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John Bolton caught using a ‘shadow’ council to funnel new personnel into the White House

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Donald Trump’s third national security adviser John Bolton has a group of associates outside the White House some call the “shadow” National Security Council for their influential role in shaping the adviser’s operations within the administration.

The New York Times reported Monday that Bolton’s “shadow NSC” includes Charles M. Kupperman, a former official in the Ronald Reagan administration that currently holds a temporary leadership position on the council. Three other Bolton associates — Frederick H. Fleitz, Sarah Tinsley and David Wurmser — are also in consideration for jobs on the NSC as well.

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After being hired in March to replace H.R. McMaster, Bolton, the Times noted, “engaged in his own speeded-up transition process” with the help of his outside advisers. They work out of downtown D.C. offices associated with the adviser’s various conservative political organizations, and help provide advice on the NSC’s operations as well as assisting in vetting “prospective new hires for views that would be compatible with his own.”

Bolton’s use of temporary and informal advisers “has raised concerns among government watchdog organizations and N.S.C. veterans and scholars, who say it raises questions of conflicts of interest, and creates an echo chamber of identical views with little room for dissent at the agency charged with coordinating policy throughout the government’s military, foreign policy and intelligence communities and synthesizing the best advice for the president.”

One such associate is Matthew C. Freedman, a conservative operative Bolton met in the 1980’s considered to be the most influential of all the “shadow NSC” members.

“After his early foray in government,” the Times reported, “Mr. Freedman went on to become a foreign lobbyist working with Paul Manafort in the 1980s and 1990s for sometimes unsavory but well-paying foreign leaders, including Ferdinand Marcos, the Philippine strongman.”

Freedman also worked on the Trump transition team, but was kicked off after he used an email address from one of his lobbying jobs to conduct government business. He interviewed potential NSC hires from one of Bolton’s DC offices, and has reportedly been a driving factor behind massive firings at the NSC since Bolton took over as national security adviser — an allegation Freedman denies.

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‘How dare you’: Pastor infected with coronavirus slams faith leaders who kept their churches open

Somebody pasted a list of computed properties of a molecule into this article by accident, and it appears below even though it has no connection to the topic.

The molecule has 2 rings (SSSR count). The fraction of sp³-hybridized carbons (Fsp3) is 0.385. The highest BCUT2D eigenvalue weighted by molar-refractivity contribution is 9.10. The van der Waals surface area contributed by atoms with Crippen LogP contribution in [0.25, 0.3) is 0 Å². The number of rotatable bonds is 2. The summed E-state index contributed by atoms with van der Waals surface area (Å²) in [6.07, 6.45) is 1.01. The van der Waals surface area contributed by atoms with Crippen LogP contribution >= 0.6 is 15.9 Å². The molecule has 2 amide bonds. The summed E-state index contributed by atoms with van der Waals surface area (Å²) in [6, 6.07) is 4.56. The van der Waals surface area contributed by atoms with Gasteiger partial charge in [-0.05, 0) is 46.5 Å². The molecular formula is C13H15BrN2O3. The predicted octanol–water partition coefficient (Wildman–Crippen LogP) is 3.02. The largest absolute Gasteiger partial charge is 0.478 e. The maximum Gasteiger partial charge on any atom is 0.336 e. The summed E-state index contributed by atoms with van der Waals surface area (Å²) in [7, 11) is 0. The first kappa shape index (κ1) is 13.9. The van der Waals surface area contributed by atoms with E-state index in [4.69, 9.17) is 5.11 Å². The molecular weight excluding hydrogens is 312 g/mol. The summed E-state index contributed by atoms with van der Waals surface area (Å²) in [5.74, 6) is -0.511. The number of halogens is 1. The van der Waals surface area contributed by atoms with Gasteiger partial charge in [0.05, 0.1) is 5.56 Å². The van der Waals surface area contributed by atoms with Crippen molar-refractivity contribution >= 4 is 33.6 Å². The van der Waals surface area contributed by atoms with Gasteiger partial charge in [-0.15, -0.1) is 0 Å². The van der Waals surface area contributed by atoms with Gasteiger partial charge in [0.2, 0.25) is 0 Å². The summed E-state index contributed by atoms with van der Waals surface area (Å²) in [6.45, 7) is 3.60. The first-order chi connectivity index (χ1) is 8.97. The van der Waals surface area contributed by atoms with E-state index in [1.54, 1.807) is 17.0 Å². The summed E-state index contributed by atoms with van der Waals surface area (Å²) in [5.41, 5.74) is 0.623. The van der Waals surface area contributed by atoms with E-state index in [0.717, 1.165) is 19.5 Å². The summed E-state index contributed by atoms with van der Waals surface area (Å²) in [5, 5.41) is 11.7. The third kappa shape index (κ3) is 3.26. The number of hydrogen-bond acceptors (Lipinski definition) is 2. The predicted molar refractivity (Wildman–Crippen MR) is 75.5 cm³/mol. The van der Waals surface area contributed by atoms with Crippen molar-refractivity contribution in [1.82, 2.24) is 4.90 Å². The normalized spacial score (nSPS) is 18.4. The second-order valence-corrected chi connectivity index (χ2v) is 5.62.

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A California pastor is urging other religious leaders to heed lockdown orders and keep their churches closed during the coronavirus pandemic. Reverend Johnnie Clark with Word Assembly Church in East Oakland says it's a matter of life and death -- something he's familiar with since he's now recovering from the virus.

Clark says he misses the church he's been preaching at for 15 years, which has been empty since March when the lockdown orders started, Fox 9 reports.

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Pennsylvania Dem unloads on GOPers who pushed to reopen as they hid colleague’s COVID-19 infection

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Pennsylvania state Rep. Brian Sims (D) lashed out at Republican lawmakers who remained silent after testing positive for COVID-19.

Democrats this week accused Republicans of withholding information after Rep. Andrew Lewis (R) tested positive for the virus.

"It's been a week, perhaps longer, that House Republican leadership knew that at least one of their members had tested positive for COVID-19," Sims explained in a Facebook post. "But they didn't go on quarantine until they were done serving alongside us, especially those of us that serve on the State Government Committee."

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‘Art of the Deal’ ghostwriter: ‘Psychopath’ Trump is ‘driven by an insatiable narcissistic hunger’ and an obsessive ‘need to dominate’

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President Ronald Reagan, in the 1980s, famously asserted that someone who agreed with him 70% of the time was a 70% ally and not a 30% enemy. But President Donald Trump, on the other hand, is furious if someone disagrees with him even on rare occasions. Author Tony Schwartz, who co-wrote or ghost-wrote Trump’s famous 1987 book, “The Art of the Deal,” analyzes Trump’s mentality in a May 28 article for Medium — stressing that the president is motivated, above all else, by a “need to dominate.”

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